Gabriela Cowperthwaite’s Blackfish is an eye-opening documentary about animals in captivity, with a special focus on the orca Tilikum, who is currently kept at SeaWorld Orlando. The controversial creature is connected to the deaths of three people, including trainer Dawn Brancheau. Blackfish calls into question the safety measures, conditions, and treatment of captive animals, and makes a strong case for the orcas’ intelligence, awareness, and emotion. As moviegoers always on the lookout for compelling animal documentaries that supersede the humdrum nature shows — Blackfish in particular unfolds like a thriller — we’ve rounded up a list of other essential documentaries that call to the wild.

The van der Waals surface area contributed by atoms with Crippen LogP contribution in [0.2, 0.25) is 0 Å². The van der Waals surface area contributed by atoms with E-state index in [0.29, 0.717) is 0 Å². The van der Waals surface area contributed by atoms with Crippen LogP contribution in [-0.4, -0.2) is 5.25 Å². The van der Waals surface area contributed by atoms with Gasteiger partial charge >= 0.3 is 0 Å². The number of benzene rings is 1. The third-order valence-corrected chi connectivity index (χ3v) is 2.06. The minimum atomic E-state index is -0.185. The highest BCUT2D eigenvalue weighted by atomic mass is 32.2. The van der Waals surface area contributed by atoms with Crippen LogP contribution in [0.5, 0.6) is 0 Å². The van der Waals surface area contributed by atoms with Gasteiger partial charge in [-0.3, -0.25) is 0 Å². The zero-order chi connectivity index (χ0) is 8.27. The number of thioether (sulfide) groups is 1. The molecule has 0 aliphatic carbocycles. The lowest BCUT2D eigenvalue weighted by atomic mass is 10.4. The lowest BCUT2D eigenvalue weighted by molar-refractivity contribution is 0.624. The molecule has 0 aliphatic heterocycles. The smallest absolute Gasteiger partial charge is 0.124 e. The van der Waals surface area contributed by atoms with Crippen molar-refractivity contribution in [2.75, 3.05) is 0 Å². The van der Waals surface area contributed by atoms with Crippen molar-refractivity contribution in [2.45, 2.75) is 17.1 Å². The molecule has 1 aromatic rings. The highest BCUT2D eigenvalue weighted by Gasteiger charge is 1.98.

If we had it our way, Werner Herzog would direct, narrate, and star in every nature and animal documentary made from now until the end of time. He first wooed us with his “nature is vile and base” speech in 1982’s Burden of Dreams — the documentary chronicling the production of his epic, Fitzcarraldo. Herzog returned to the “chaos, hostility, and murder” found within nature in his bio-documentary on Timothy Treadwell — the man who lived with bears for 13 summers in Alaska, eventually killed and eaten by one in 2003. Treadwell was an eccentric and delusional character, troubled by his own disconnect from the human world. Herzog interprets the man’s attempts to bond with the bears without judgment. Grizzly Man isn’t a clear-cut animal documentary, but the footage of the bears is wonderful — much of it Treadwell’s, captured dangerously close to the hungry beasts. Perhaps more importantly, it studies the relationship (invented and hierarchical) between man and wild animal, concluding, “it is not so much a look at wild nature, as it is an insight into ourselves, our nature.”